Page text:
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Students study with their laptop computers in the Pedagogical Library at the Freie Universitaet university on September 20, 2011 in Berlin, Germany. - 

Kai Ryssdal: In his latest attempt to get something going on the economy, President Obama announced a plan today to lower student loan payments. To basically reduce the maximum possible payments and essentially forgive remaining debt after 20 years, instead of 25, as it is now.

An admittedly unscientific Marketplace in-house survey this morning made it clear there a lot of people still paying down their college or graduate school -- years after they got out.

We called around to get some other perspectives.

Colin Malone: My name's Colin Malone. I am from Portland, Maine. My monthly payment comes to around $620 a month. It's a substantial amount, especially if you take into account of rent and just cost of living. You know, it definitely holds me back in some areas; I'm renting an apartment right now with roommates. I don't drive a brand new car. As far as savings goes, that's been a tough thing the last couple of years, for sure.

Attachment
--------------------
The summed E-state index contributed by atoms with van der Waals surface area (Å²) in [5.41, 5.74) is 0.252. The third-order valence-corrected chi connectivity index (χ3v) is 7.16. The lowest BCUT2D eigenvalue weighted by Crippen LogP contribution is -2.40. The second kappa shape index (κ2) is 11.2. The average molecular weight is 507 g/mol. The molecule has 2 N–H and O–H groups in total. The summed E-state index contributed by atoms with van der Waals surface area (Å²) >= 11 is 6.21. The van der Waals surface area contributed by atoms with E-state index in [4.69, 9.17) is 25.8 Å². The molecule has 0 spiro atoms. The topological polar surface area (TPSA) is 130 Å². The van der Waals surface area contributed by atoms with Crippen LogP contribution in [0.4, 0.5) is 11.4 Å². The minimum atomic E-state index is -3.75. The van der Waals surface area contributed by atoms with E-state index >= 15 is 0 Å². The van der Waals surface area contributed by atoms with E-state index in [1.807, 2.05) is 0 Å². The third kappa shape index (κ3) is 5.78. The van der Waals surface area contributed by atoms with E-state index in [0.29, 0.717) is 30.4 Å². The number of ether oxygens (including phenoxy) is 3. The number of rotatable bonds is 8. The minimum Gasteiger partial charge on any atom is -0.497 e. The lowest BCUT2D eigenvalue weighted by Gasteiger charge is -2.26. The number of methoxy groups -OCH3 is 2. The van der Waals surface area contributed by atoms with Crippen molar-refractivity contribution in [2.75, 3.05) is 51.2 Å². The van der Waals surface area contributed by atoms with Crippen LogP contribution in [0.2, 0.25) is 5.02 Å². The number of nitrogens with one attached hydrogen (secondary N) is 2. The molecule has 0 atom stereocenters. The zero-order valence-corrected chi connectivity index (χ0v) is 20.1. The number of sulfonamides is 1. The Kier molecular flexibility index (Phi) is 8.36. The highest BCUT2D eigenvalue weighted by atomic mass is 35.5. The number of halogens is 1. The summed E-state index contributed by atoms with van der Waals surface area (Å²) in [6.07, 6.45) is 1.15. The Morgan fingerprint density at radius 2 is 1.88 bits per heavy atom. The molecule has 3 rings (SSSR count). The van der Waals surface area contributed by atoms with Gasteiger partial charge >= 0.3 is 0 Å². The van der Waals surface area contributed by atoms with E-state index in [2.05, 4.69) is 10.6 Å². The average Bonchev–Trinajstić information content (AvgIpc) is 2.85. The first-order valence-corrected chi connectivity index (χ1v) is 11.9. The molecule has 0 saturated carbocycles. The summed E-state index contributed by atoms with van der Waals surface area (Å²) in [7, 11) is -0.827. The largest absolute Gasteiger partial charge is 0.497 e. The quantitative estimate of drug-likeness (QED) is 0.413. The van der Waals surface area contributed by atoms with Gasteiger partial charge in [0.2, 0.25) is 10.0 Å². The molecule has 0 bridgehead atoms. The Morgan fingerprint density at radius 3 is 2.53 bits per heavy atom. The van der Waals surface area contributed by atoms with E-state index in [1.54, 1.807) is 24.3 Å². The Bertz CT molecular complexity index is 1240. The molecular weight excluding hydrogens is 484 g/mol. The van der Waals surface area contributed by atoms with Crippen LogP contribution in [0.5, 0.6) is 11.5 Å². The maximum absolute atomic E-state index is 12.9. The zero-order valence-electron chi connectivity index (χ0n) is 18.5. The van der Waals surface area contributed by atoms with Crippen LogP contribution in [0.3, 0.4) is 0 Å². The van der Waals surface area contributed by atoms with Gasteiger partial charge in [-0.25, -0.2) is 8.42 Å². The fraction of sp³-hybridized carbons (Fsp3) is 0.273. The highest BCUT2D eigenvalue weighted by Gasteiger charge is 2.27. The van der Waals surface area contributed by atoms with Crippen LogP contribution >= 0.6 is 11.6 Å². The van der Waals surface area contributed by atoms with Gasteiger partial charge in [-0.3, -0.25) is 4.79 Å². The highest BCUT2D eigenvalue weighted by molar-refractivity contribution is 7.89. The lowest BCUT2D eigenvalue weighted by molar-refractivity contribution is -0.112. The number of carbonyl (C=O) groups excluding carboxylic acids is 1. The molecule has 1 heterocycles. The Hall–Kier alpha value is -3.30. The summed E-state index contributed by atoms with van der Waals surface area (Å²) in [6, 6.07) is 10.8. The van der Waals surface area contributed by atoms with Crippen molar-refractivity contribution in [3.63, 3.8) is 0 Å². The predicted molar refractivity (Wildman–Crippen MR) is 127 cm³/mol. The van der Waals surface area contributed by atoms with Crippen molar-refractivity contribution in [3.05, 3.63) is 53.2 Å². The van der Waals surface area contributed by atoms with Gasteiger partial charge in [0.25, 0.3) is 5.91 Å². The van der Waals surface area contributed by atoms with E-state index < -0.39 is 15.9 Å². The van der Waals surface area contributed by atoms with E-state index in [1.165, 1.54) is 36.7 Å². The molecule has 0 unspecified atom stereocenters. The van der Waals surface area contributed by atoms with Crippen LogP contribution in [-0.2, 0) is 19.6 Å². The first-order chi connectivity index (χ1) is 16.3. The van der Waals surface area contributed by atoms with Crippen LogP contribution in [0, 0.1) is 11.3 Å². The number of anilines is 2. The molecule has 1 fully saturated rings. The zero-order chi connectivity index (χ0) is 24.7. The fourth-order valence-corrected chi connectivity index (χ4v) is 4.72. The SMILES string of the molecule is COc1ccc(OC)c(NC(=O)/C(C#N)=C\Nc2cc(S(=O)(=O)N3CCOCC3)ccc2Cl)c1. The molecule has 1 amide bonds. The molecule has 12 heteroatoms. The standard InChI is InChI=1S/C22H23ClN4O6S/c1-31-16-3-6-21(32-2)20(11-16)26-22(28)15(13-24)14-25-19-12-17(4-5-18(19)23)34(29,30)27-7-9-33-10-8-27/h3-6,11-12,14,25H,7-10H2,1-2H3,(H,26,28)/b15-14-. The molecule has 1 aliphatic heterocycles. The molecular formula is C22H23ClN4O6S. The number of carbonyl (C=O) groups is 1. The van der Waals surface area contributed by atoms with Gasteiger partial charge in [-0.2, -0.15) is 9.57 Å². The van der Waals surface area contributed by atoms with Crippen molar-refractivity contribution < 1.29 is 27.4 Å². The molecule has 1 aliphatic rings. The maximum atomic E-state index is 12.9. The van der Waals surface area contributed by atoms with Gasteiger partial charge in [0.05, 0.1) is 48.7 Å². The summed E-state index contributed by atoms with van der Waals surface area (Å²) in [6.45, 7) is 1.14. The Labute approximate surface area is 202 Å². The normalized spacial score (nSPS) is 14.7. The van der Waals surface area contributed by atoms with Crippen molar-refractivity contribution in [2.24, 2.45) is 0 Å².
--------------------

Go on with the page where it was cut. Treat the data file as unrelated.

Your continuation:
Betsey Harvery: I'm Betsey Harvery, and I'm from New Brunswick, N.J. I have about $35,000 worth of loans, and I expect to start paying the loans off about six months after I graduate, so that'd be October or November 2012. I would estimate I would have to pay about $300 a month. Three hundred dollars a month is pretty significant, I think, especially for a starting salary.

Clifford Edwards: I'm Clifford Edwards from Houston, Texas. I'm 52. I do have student loans. Including interest, my balance is up to $93,000. I don't ever see me being able to pay that off -- I mean, that's more than a house costs. It's devastating, it's like this huge guillotine hanging over my head. You know, I haven't had a car in over a decade.

Follow Kai Ryssdal at @kairyssdal